Strategic Communication and Public Relations

Enough is enough: How tissues regulate their growth

No. 38c2 | 21/08/2014 | by Sel

Scientists from the German Cancer Research Center (DKFZ) have discovered a previously unknown mechanism that cells can use to control their growth. This mechanism plays a role in development, and its failure can result in cancer. The DKFZ researchers headed by Aurelio Teleman, jointly with colleagues in the group of Kent Duncan at Hamburg-Eppendorf University Hospital, have now published their results in Nature.

Drosophila melanogaster

Drosophila melanogaster
© Wikipedia

Before a cell divides, it must duplicate all its components. To boost the production of the various proteins that are required for this, their blueprints, the genes, have to be read at increased levels. Thus, many messenger RNA (mRNA) molecules are formed and are subsequently translated into proteins in the protein factories of the cell known as ribosomes. On this level, the protein production may be further fuelled by increasing the levels of mRNA translation. Special proteins that promote the binding of the mRNA to the ribosome play an important role in this process. “For some time now, we have suspected MCT-1 to be a candidate for this role,” says Aurelio Teleman, department head at the DKFZ, “because it binds mRNA and is found with particularly high frequency in leukemia cells, which divide very rapidly.” However, up to now the exact mechanism by which it accomplishes this task had remained in the dark.

Sibylle Schleich, first author of the article, found out in studies on fruit flies (Drosophila) that MCT-1 teams up with a partner called DENR to make particular mRNA molecules stay bound to the ribosome long enough to facilitate their translation into proteins. The mRNAs for proteins that are required for cell division – and which are therefore also involved in cancer – particularly depend on the assistance by the MCT-1-DENR couple. “Without the help from the MCT-1-DENR complex, these mRNAs drop off from the ribosome after a short time and are not translated into protein,” Schleich explains. Flies whose cells lacked either MCT-1 or DENR did not develop beyond the pupal stage and were not viable afterwards. “So we have discovered a universal control mechanism of the cell that affects the total production of proteins that are relevant for cell division,” says Aurelio Teleman, explaining the relevance of this work. Teleman and his co-workers have also found the MCT1-DENR complex in human cells. This means that it might represent an interesting target for new anti-cancer drugs.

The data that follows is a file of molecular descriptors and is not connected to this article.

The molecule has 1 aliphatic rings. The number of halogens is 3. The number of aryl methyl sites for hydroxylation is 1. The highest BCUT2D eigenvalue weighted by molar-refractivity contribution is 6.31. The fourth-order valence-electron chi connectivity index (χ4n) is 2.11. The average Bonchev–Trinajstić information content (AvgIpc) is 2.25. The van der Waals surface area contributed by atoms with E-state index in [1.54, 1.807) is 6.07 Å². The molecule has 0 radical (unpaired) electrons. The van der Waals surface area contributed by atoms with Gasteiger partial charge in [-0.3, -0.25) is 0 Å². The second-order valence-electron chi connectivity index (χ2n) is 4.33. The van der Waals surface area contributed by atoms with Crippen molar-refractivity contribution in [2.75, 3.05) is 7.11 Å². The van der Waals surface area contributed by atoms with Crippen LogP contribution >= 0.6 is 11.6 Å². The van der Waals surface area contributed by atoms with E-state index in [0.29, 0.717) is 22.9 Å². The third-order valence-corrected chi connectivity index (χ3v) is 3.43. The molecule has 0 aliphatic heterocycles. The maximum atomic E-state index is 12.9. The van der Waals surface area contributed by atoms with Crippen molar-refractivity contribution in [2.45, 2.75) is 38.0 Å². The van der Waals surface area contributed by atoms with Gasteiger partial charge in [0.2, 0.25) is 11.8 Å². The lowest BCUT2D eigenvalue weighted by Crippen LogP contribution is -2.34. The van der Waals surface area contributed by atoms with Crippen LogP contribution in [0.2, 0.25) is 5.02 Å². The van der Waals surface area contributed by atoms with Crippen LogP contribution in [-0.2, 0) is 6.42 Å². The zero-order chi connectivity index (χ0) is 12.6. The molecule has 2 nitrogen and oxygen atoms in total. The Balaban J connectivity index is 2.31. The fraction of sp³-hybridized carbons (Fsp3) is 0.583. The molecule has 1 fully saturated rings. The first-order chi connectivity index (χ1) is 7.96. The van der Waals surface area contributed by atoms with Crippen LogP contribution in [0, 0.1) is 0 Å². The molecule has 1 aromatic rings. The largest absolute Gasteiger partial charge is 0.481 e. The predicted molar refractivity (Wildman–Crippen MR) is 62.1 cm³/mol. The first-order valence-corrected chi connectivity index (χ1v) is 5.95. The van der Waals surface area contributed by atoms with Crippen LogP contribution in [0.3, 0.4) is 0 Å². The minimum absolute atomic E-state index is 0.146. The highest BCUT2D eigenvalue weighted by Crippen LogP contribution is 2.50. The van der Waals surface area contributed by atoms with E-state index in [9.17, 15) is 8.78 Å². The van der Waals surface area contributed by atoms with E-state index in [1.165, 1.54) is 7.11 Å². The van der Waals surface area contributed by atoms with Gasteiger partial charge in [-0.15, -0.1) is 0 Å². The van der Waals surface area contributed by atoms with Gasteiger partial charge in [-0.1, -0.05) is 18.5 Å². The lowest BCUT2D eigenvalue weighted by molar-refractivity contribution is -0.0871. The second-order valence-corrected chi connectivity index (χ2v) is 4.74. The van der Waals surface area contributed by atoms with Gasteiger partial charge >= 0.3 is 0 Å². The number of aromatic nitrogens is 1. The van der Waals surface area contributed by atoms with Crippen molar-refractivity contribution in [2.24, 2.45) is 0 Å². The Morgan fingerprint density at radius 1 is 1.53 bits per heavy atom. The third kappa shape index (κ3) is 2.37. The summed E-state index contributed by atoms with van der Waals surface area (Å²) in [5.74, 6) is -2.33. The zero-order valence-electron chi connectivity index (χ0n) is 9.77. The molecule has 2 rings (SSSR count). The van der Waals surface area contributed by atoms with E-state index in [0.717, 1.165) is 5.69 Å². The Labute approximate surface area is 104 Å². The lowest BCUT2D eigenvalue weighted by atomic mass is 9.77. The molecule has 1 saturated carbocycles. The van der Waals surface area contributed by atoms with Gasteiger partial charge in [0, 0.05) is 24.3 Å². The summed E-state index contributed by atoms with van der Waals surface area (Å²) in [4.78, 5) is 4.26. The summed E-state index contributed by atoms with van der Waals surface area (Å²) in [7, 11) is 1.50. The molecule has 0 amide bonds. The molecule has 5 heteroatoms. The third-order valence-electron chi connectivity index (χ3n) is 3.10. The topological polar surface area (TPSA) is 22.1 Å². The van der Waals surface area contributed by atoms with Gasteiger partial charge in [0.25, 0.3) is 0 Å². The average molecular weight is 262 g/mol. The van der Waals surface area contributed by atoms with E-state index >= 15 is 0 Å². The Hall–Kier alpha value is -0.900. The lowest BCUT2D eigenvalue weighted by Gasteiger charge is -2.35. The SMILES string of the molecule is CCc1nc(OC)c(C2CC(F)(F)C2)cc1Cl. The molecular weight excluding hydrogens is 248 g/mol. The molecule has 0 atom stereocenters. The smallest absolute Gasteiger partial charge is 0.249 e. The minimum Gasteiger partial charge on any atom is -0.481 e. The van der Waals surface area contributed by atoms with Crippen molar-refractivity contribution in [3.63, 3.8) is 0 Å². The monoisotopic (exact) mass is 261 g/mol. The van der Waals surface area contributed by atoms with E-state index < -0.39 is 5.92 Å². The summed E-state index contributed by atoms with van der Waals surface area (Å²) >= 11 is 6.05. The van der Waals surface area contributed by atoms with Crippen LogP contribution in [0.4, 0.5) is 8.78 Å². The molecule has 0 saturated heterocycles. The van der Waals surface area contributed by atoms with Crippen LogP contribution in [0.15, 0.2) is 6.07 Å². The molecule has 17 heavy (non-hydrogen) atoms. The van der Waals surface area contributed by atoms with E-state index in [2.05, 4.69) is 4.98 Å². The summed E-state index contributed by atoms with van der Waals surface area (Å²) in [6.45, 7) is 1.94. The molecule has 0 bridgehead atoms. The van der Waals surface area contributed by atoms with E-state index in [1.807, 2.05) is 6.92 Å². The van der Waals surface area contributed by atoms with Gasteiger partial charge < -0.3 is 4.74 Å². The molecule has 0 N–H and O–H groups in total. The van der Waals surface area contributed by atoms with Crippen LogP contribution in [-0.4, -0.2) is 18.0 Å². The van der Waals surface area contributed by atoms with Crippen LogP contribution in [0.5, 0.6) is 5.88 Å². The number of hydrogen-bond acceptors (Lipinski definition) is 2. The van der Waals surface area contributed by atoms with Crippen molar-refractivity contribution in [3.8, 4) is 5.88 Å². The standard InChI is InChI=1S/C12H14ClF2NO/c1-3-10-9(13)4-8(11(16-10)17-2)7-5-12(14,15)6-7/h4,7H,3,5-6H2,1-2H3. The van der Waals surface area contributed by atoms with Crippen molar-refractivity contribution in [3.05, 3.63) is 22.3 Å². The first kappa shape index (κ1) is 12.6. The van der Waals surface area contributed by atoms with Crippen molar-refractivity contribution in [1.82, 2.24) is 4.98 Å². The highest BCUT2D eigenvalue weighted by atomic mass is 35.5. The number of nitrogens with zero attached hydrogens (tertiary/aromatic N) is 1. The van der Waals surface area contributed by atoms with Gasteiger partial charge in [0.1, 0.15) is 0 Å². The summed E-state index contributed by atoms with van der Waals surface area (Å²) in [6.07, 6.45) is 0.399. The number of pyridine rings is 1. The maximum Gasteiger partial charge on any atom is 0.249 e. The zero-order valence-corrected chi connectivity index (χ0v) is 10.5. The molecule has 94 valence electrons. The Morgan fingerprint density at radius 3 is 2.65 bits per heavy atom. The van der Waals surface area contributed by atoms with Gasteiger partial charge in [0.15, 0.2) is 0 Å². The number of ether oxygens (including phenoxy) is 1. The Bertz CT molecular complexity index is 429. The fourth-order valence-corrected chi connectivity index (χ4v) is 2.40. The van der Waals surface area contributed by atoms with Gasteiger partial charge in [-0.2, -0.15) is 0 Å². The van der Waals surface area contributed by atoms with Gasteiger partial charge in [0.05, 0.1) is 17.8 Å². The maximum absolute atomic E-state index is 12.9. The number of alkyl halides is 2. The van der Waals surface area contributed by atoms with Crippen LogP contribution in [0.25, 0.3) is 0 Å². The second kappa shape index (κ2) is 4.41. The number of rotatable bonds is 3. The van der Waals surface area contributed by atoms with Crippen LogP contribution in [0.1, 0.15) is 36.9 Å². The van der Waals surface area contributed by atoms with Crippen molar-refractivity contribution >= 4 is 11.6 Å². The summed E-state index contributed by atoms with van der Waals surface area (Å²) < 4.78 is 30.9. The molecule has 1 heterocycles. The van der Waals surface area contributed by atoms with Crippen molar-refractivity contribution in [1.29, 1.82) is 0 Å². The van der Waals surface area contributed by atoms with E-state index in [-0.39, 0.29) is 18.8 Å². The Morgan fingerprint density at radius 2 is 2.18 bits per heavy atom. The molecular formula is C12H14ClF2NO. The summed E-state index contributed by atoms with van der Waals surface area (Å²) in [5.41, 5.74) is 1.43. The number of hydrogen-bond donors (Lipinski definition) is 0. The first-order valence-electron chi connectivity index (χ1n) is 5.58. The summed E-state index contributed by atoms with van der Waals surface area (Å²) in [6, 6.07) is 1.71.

Sibylle Schleich, Katrin Strassburger, Philipp Christoph Janiesch, Tatyana Koledachkina, Katharine K. Miller, Katharina Haneke, Yong-Sheng Cheng, Katrin Kuechler, Georg Stoecklin, Kent E. Duncan and Aurelio A. Teleman “DENR•MCT-1 Promotes Translation Reinitiation Downstream of uORFs to Control Tissue Growth“, Nature, 13401, DOI: 10.1038/nature13401

The German Cancer Research Center (Deutsches Krebsforschungszentrum, DKFZ) with its more than 3,000 employees is the largest biomedical research institution in Germany. More than 1,300 scientists at the DKFZ investigate how cancer develops, identify cancer risk factors and search for new strategies to prevent people from developing cancer. They are developing new methods to diagnose tumors more precisely and treat cancer patients more successfully. The DKFZ's Cancer Information Service (KID) provides patients, interested citizens and experts with individual answers to all questions on cancer.

Jointly with partners from the university hospitals, the DKFZ operates the National Center for Tumor Diseases (NCT) in Heidelberg and Dresden, and the Hopp Children's Tumour Center KiTZ in Heidelberg. In the German Consortium for Translational Cancer Research (DKTK), one of the six German Centers for Health Research, the DKFZ maintains translational centers at seven university partner locations. NCT and DKTK sites combine excellent university medicine with the high-profile research of the DKFZ. They contribute to the endeavor of transferring promising approaches from cancer research to the clinic and thus improving the chances of cancer patients.

The DKFZ is 90 percent financed by the Federal Ministry of Education and Research and 10 percent by the state of Baden-Württemberg. The DKFZ is a member of the Helmholtz Association of German Research Centers.

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